Let’s disassemble that SSH command.
-i parameter sets an identity file. That means the
key.pem file must hold a private key that will be used to authenticate to the server. This is good, just make sure to keep that key safe.
-o parameter lets you set configuration options that’d usually go into the SSH configuration file on the command. The option
StrictHostKeyChecking no is dangerous, though, and I strongly advise you to remove it. It disables checking if the server is actually the one you want to connect to. Instead you should add the public key of the server to your workflow (for example using another secret), and write it to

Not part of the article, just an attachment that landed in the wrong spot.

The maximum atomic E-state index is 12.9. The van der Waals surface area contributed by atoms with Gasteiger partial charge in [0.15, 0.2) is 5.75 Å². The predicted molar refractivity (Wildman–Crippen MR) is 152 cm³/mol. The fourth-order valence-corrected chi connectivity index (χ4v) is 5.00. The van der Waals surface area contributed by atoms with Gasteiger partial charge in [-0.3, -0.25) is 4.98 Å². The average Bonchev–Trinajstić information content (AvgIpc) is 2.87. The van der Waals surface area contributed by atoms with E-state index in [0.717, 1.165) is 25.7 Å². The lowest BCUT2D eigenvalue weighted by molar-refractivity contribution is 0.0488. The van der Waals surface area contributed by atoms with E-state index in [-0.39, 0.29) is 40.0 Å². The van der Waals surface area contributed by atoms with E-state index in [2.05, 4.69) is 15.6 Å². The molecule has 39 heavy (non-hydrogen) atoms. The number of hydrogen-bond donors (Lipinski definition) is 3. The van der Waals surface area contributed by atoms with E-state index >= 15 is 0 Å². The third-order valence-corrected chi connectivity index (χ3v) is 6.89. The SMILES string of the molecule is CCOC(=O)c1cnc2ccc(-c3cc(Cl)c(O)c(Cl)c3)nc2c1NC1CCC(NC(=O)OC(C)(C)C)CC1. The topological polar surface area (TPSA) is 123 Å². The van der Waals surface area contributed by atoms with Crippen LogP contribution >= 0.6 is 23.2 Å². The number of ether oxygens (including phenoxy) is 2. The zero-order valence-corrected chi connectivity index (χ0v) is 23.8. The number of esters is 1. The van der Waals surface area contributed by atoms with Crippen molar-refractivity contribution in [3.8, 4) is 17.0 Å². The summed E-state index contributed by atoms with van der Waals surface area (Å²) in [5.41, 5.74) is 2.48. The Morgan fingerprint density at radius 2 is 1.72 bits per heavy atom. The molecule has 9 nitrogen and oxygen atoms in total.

~/.ssh/known_hosts before connecting. That way SSH can properly check if you are connecting to the right server. See ssh(1) - OpenBSD manual pages for details about how SSH authentication works.
firstname.lastname@example.org means to log in as the
root user to the server at
server.com. Check if you really need
root (administrator) access for what you are doing, and if not use a regular user.
The stuff between
ENDSSH are commands to run on the server.